Saturday Afternoon Presidential Candidates: We’d List All Eight, But That Would Be Too Long A Headline
Pete Buttigieg and Cory Booker drew the loudest cheers. John Hickenlooper got booed.
It was a marathon of a Saturday afternoon session at the California Democratic Party convention in San Francisco, where more than 5,000 delegates and guests heard from eight different presidential candidates.
Buttigieg opened with warm words for the Golden State. “I feel right at home every time I come to California. Not just because of the warm welcome, but because the spirit of this state is so much like the spirit of my campaign: new thinking, bold action, a focus on the future,” said the mayor of South Bend, Indiana.
And as Elizabeth Warren did this morning, Buttigieg seemed to take aim at former Vice President Joe Biden, who’s leading in polls and skipped the convention to campaign in Ohio on Saturday.
President Trump “wins if we look like defenders of the system,” Buttigieg said. “He wins if we look like more of the same. He wins if we look like Washington. And so the riskiest thing we could do is try too hard to play it safe.”
Booker struck a similar note when he said the election was “not about one guy in one office” but “a referendum on who we are and who we must be to each other.”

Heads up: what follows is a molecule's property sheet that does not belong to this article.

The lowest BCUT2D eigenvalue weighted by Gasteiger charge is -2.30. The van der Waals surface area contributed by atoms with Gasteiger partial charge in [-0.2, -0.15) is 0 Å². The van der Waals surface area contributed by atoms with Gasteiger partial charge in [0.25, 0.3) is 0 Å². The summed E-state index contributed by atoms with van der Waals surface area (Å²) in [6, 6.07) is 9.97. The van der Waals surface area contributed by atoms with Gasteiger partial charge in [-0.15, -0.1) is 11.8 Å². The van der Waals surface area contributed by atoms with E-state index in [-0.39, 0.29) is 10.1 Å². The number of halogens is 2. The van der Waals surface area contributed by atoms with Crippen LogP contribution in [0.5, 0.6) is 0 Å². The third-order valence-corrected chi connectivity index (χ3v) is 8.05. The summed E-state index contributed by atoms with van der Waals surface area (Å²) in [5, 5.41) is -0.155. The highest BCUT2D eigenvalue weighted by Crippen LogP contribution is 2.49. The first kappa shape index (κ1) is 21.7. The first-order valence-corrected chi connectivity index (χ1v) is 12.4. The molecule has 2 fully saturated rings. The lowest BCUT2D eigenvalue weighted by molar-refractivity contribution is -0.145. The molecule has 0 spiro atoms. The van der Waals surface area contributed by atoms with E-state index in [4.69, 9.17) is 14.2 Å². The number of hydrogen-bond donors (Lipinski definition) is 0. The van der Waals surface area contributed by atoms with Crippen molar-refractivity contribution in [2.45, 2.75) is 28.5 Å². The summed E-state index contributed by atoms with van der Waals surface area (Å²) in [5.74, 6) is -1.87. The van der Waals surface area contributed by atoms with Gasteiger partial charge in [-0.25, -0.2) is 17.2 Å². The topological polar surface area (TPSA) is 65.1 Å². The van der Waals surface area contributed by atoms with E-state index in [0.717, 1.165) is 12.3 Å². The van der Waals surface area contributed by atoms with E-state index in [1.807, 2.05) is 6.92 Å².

“Beating Donald Trump is a must,” the New Jersey senator said, “but that is a floor, not a ceiling. We are bigger than that! We have greater ambition than that!”
Hickenlooper, on the other hand, found a very different reception — and predictably so, in this crowd of party activists.
“If we want to beat Donald Trump and achieve big progressive goals, socialism is not the answer,” the Colorado governor said, drawing the day’s first boos, which prompted him to add: “If we’re not careful, we’re going to end up helping to re-elect the worst president in American history."
He got even more boos by coming out against single-payer health care, calling instead for “a real public option.”
That reaction may have prompted the next candidate who spoke, Washington Gov. Jay Inslee, to introduce himself as “the governor who doesn't think we should be ashamed of our progressives values.”
Minnesota Sen. Amy Klobuchar cracked the convention hall up as she discussed how she’s won all her races despite starting out with less money than her opponents.
“One time, I even had to actually call everyone I knew in my life, and I set what is still an all-time record: I raised $17,000 from ex-boyfriends,” she said.
Delegates also heard from New York Sen. Kirsten Gillibrand, Hawaii Rep. Tulsi Gabbard, and California’s own Rep. Eric Swalwell, who represents an East Bay Area district.